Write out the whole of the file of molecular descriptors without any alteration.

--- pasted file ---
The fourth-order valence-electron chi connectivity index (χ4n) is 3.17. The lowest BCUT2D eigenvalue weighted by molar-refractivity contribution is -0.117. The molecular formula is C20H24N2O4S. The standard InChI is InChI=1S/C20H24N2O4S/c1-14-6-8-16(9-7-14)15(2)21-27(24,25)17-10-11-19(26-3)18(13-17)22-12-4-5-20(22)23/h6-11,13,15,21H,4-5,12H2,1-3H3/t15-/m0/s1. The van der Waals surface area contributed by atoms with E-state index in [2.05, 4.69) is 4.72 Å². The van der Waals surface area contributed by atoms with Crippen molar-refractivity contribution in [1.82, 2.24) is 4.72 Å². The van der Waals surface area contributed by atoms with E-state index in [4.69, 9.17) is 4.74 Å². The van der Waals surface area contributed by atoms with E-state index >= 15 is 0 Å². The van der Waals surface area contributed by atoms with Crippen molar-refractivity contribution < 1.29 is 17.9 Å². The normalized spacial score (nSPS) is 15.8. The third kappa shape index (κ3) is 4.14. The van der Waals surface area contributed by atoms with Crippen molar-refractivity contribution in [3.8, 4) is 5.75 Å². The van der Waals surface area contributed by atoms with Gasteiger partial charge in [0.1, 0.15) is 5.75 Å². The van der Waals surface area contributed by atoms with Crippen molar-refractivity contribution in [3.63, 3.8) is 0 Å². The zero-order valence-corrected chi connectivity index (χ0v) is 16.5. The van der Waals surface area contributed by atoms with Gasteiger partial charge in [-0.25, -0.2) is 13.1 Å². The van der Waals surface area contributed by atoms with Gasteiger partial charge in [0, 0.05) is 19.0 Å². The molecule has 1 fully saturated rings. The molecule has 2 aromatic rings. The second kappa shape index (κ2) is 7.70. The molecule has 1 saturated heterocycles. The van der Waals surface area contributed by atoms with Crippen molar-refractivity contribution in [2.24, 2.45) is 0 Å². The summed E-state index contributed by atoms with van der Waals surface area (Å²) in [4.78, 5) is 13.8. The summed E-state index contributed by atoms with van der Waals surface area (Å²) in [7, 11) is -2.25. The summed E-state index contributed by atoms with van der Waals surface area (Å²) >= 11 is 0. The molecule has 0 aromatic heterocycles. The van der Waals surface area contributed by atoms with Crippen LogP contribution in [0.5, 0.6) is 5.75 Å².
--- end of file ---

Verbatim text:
The fourth-order valence-electron chi connectivity index (χ4n) is 3.17. The lowest BCUT2D eigenvalue weighted by molar-refractivity contribution is -0.117. The molecular formula is C20H24N2O4S. The standard InChI is InChI=1S/C20H24N2O4S/c1-14-6-8-16(9-7-14)15(2)21-27(24,25)17-10-11-19(26-3)18(13-17)22-12-4-5-20(22)23/h6-11,13,15,21H,4-5,12H2,1-3H3/t15-/m0/s1. The van der Waals surface area contributed by atoms with E-state index in [2.05, 4.69) is 4.72 Å². The van der Waals surface area contributed by atoms with Crippen molar-refractivity contribution in [1.82, 2.24) is 4.72 Å². The van der Waals surface area contributed by atoms with E-state index in [4.69, 9.17) is 4.74 Å². The van der Waals surface area contributed by atoms with E-state index >= 15 is 0 Å². The van der Waals surface area contributed by atoms with Crippen molar-refractivity contribution < 1.29 is 17.9 Å². The normalized spacial score (nSPS) is 15.8. The third kappa shape index (κ3) is 4.14. The van der Waals surface area contributed by atoms with Crippen molar-refractivity contribution in [3.8, 4) is 5.75 Å². The van der Waals surface area contributed by atoms with Gasteiger partial charge in [0.1, 0.15) is 5.75 Å². The van der Waals surface area contributed by atoms with Crippen molar-refractivity contribution in [3.63, 3.8) is 0 Å². The zero-order valence-corrected chi connectivity index (χ0v) is 16.5. The van der Waals surface area contributed by atoms with Gasteiger partial charge in [-0.25, -0.2) is 13.1 Å². The van der Waals surface area contributed by atoms with Gasteiger partial charge in [0, 0.05) is 19.0 Å². The molecule has 1 fully saturated rings. The molecule has 2 aromatic rings. The second kappa shape index (κ2) is 7.70. The molecule has 1 saturated heterocycles. The van der Waals surface area contributed by atoms with Crippen molar-refractivity contribution in [2.24, 2.45) is 0 Å². The summed E-state index contributed by atoms with van der Waals surface area (Å²) in [4.78, 5) is 13.8. The summed E-state index contributed by atoms with van der Waals surface area (Å²) in [7, 11) is -2.25. The summed E-state index contributed by atoms with van der Waals surface area (Å²) >= 11 is 0. The molecule has 0 aromatic heterocycles. The van der Waals surface area contributed by atoms with Crippen LogP contribution in [0.5, 0.6) is 5.75 Å².